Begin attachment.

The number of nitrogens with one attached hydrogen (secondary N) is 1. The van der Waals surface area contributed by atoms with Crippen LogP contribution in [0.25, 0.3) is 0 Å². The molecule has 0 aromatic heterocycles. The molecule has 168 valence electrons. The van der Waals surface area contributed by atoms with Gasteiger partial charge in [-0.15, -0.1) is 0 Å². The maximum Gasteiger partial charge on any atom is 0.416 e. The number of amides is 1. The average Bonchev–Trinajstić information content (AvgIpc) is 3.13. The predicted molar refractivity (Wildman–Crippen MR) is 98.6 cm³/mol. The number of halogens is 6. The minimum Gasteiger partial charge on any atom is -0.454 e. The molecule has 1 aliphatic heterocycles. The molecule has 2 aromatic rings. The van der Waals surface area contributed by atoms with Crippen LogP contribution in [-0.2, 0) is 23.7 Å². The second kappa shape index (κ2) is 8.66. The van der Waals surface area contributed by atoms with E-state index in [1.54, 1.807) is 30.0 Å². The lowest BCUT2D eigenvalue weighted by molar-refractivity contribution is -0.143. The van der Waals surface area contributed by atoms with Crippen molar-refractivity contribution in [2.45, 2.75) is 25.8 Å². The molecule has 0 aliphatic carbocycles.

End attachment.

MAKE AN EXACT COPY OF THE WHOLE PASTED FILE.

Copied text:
The number of nitrogens with one attached hydrogen (secondary N) is 1. The van der Waals surface area contributed by atoms with Crippen LogP contribution in [0.25, 0.3) is 0 Å². The molecule has 0 aromatic heterocycles. The molecule has 168 valence electrons. The van der Waals surface area contributed by atoms with Gasteiger partial charge in [-0.15, -0.1) is 0 Å². The maximum Gasteiger partial charge on any atom is 0.416 e. The number of amides is 1. The average Bonchev–Trinajstić information content (AvgIpc) is 3.13. The predicted molar refractivity (Wildman–Crippen MR) is 98.6 cm³/mol. The number of halogens is 6. The minimum Gasteiger partial charge on any atom is -0.454 e. The molecule has 1 aliphatic heterocycles. The molecule has 2 aromatic rings. The van der Waals surface area contributed by atoms with Crippen LogP contribution in [-0.2, 0) is 23.7 Å². The second kappa shape index (κ2) is 8.66. The van der Waals surface area contributed by atoms with E-state index in [1.54, 1.807) is 30.0 Å². The lowest BCUT2D eigenvalue weighted by molar-refractivity contribution is -0.143. The van der Waals surface area contributed by atoms with Crippen molar-refractivity contribution in [2.45, 2.75) is 25.8 Å². The molecule has 0 aliphatic carbocycles.